The Robert Treat Paine Papers
In 1770 Robert Treat Paine (RTP, 1731-1814) stood as counsel for the prosecution in the Boston Massacre trials. Almost two decades later, he prosecuted the Shays’s Rebellion treason trials (1786-1787). While Paine is best remembered for his involvement in these two well-known cases, he was a prominent public figure in Massachusetts for over 30 years. In his long career RTP served all along the legal spectrum of the colony-turned-state: as a lawyer, a jurist, and a delegate to the Continental Congress, where he signed the Declaration of Independence. He contributed to the development of legal form and precedent in the new state when he served as the first attorney general of the Commonwealth of Massachusetts (1777-1790), on the Committee for Revising Laws of the state, and as a justice on the Massachusetts Supreme Judicial Court (1790-1804).
The MHS is happily maintaining RTP’s legacy by expanding public access to his correspondence and legal papers. With the assistance of a generous grant from the National Historical Publications and Records Commission (NHPRC), the Publications Department completed the fourth volume of the Papers of Robert Treat Paine in spring 2018. With the same funding, we are in the process of completing the last volume of the five-volume edition and developing a digital edition of all five books. A beta edition of the first three digital volumes is now live!
The NHPRC is one of the key supporters of documentary editing projects in the United States. It is the funding affiliate of the National Archives and Records Administration (NARA), which was created by Congress in 1934 to protect America’s historical records and make them publicly available. Through grants, the NHPRC promotes the preservation, publication, and digitization of significant documentary sources.
Some examples from the forthcoming digital edition
“The other day my fancy took a flight beyond the reach of my bodily Senses, & during this my Præternatural Elevation, my Imagination presented to me such a Scene, so I shall here take the Liberty to relate...The Gods...in Compassion to the giddy Errors of Mankind, have here set up the Curious & long wanted Brain Refining Laboratory”RTP (Boston) to Richard Cranch and Samuel Quincy, 30 October 1754
“It will not be in my Power to support that Friendship for you which I have hitherto done, nor express that Respect & Notice towards you which you may expect; you have hitherto been of my Rank but if you descend below it you cant expect me to follow you. How can I maintain that social JoyRTP to Eunice Paine, 6 May 1759
with a manwhich I have had with you, with a man so unequal to support it.”
“The eyes of the world are upon you. Your desicions will determine the fate of nations. You have therefore need of uncommon wisdom & fortitude.”Joseph Greenleaf (Boston) to RTP (Philadelphia), 27 September 1774
“The Enlivening scenes you have passed thro’, the animating purposes of your meeting, and the importance of your decision which must call forth Every power of the mind, & wake Every humane affection, have by this time I make no doubt rub’d off all the Taunton Rust. I anticipate the pleasure your return will afford Us as your Domesticks.”Eunice Paine (Taunton) to RTP, 8 October 1774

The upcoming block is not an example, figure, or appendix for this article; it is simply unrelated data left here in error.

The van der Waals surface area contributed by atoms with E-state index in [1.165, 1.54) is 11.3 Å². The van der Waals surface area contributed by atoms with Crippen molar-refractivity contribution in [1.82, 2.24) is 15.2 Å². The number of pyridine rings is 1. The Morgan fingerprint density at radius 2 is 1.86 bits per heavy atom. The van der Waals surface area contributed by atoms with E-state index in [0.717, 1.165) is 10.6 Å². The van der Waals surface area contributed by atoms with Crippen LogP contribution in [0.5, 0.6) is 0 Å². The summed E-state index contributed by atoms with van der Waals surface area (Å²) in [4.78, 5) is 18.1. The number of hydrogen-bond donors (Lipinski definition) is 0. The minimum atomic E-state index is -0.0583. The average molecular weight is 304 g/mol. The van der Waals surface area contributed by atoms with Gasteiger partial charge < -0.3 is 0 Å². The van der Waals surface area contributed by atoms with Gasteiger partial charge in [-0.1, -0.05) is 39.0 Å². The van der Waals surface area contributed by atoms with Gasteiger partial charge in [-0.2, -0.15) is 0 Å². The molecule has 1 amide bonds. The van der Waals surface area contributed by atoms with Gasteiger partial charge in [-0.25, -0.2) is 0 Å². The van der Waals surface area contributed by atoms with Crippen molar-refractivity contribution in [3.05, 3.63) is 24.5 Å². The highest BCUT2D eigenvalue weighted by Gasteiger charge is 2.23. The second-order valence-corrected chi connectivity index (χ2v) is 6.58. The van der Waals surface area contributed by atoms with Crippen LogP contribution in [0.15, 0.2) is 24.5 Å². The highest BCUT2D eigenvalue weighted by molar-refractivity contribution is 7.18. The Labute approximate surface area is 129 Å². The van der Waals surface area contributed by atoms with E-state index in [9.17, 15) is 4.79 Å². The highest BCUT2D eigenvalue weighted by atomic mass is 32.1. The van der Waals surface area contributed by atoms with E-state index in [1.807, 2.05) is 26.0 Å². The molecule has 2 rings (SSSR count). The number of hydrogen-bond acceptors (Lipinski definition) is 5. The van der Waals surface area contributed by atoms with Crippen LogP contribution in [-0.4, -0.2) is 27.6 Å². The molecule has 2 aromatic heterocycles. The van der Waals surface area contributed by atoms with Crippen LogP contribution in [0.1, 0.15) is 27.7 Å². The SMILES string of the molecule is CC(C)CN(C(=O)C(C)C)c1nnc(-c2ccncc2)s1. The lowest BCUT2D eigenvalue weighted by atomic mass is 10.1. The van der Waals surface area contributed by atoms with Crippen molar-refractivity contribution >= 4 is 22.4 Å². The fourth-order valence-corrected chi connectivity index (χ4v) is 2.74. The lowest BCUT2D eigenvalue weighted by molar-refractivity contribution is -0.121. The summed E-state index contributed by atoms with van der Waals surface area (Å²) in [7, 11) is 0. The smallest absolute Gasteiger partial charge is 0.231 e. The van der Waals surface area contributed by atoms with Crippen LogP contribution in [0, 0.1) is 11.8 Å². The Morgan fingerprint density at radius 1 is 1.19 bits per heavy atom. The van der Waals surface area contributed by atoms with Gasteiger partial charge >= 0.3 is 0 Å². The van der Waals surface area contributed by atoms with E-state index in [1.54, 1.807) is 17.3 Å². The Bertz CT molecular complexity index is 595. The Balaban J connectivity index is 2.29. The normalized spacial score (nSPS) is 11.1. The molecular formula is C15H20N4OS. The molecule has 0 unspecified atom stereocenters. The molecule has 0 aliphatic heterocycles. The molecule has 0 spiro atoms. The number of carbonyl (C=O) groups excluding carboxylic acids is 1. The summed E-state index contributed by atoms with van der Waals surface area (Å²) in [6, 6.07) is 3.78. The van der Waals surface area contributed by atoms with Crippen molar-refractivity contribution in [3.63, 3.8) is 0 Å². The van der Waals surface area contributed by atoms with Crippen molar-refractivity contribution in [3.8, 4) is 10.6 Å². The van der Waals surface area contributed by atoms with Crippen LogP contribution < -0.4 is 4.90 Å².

“I have often been alarmed, by Gages behaviour to the town of Boston. Many of his Plans we cant see into. What they will end in, time only can determine. It seems as if fear was his greatest inducement to fortifie it in the manner he has done.”Abigail Greenleaf (Taunton) to RTP, 8 October 1774
“We are all in high spirits & Swear by the departed Spirits of the first Settlers of New-England we will not sheath the sword till our Liberties are fixed upon a firm & stable basis. We shall have our Minute men ready to march by tomorrow day-break”William Baylies (Dighton) to RTP, 22 April 1775
“That you are my Enemy & have been labouring my disgrace I am Satisfyed; that finding yr. self discovered your implacable Temper will urge you on to your ill will I have so much Reason to think that I must necessarily take Care of my Self.”RTP (Philadelphia) to James Warren, draft, 1 January 1776
“I therefore take the Liberty breifly to state the Connection between the execution of this Law & our Political Salvation; to save time I would referr you to the Observation made last Saturday on theRTP (Taunton) to William Baylies, 3 March 1777
destructionEvil attending a depreciating Currency, the Embarrassment it gives to Trade & the Destruction of public Credit, the excitement to Fraud, extortion & even rapine”
I hope Some opportunity will offer for you to Send the flour from milton for their none to be had here. The report is here that you have got a house in Boston I tell them if you have I Suppose you mean to have two Wifes one for Boston the other for taunton.Sally Paine (Taunton) to RTP, 8 March 1780
“he dam'd the Rebells, said he wd. cut em in hunks, broil 'em on the Coals & eat them he wished he had the Key of Hell he would turn all the dam'd Rebells & kick 'em along, he wished all our Soldiers would go to the Regulars wished we could not raise an Army”RTP Trial Notes, Commonwealth vs. James Hewet, October, 1781
“It is with great greif & anxiety of mind that I have observed your Conduct for a long time past & that the notices & remonstrances you have recd. from <me &> yr. mother & my self have produced neither reformation nor explanation; the age for laying deep the foundation of Industrious & virtuous habits is swift stealing away”RTP to Thomas Paine, 12 August 1794
“A little consideration must also satisfy us that every free government is formed and regulated by this fundamental maxim or principle, that the minority in all political transactions must consider the acts of the majority as the acts of the whole body, and conduct themselves accordingly; for a perfect unanimity is never to be expected”RTP Charge to the Grand Jury, May, 1799